In many ways, this approach to design pedagogy is merely the scientific method applied to the creative process. Like the scientist who gleans insights from the natural world, students hypothesize, experiment, analyze, and repeat, which in design parlance might be described as ideation, prototype, and critique. The critique gives a student critical distance to improve their project, as they invite others to offer unconsidered perspectives. To this end, documentation of both process and product becomes an invaluable tool at all stages of development.
Documentation is important because it : 1) It provides a pedagogical tool for critical reflection, helping students understand the design decisions they have made by making visible the arc of their process. 2) It provides a medium by which students can share their work with their peers, fostering a culture of creative collaboration. 3) It provides a portfolio of work, which becomes a ticket into the professional life of a creative career. Nothing is more powerful in an interview than demonstrating how you navigated the challenges of your creative process and the outcomes it produced.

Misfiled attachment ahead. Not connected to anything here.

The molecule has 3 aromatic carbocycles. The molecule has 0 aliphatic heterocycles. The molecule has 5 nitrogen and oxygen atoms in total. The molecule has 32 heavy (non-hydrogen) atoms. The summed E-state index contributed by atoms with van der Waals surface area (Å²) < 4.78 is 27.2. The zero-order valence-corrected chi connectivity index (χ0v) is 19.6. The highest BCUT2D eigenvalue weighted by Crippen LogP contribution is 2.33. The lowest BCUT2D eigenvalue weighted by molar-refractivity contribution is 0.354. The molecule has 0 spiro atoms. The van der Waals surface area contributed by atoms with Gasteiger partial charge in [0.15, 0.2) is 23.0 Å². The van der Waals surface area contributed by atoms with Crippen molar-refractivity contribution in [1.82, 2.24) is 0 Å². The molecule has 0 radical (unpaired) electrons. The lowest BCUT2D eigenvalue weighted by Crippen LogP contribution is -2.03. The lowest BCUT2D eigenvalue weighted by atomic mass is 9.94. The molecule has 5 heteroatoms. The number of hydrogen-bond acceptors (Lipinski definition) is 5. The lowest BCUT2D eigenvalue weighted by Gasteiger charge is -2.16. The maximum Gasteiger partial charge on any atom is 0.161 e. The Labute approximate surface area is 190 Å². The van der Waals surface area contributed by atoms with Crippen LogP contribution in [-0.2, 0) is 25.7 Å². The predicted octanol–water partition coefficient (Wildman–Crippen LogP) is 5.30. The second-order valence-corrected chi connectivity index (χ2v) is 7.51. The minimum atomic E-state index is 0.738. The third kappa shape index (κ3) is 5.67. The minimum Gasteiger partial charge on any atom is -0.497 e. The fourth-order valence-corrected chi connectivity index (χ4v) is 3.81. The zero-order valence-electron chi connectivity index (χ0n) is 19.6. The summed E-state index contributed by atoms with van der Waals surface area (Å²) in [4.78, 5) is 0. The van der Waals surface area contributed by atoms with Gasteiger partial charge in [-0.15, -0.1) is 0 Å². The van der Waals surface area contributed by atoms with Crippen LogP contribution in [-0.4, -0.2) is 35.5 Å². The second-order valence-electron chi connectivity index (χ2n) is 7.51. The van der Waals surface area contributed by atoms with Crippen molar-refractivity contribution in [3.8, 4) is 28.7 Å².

This process of experimentation and critique is purposeful and powerful, oriented towards innovative solutions that fit into the lived experience of the people who will benefit from it. Context matters. For this reason, designers have a special social responsibility. It is an often repeated mantra that everything not designed by nature was designed by people for people. Those designs provide affordances for our lived, everyday experiences. This gives the designer an important role in establishing affordances for the myriad behaviors we engage in from moment to moment, and which shape so much of our lives. This ethical dimension must begin with a consideration of what we are putting into the world and its impact, and in this way the ethical considerations of design are not so dissimilar from the aesthetic considerations, the criteria of which emerge from the purpose of the design.
Of course, this iterative, interrogative approach to design process, practice, and product goes we’ll beyond the classroom or the design studio. When cultivated with passion and wisdom, these are life skills. By helping students become more aware of their creative practice, they gain the tools for divergently cultivating new questions, and open up new possibilities. By better understanding their creative process, they identify when to think convergently in order to develop solutions to well defined problems. Each project and each context is an opportunity to learn something new. When cultivated with passion, care, and insight, process and practice, and the way they are taught, can be a very beautiful product indeed.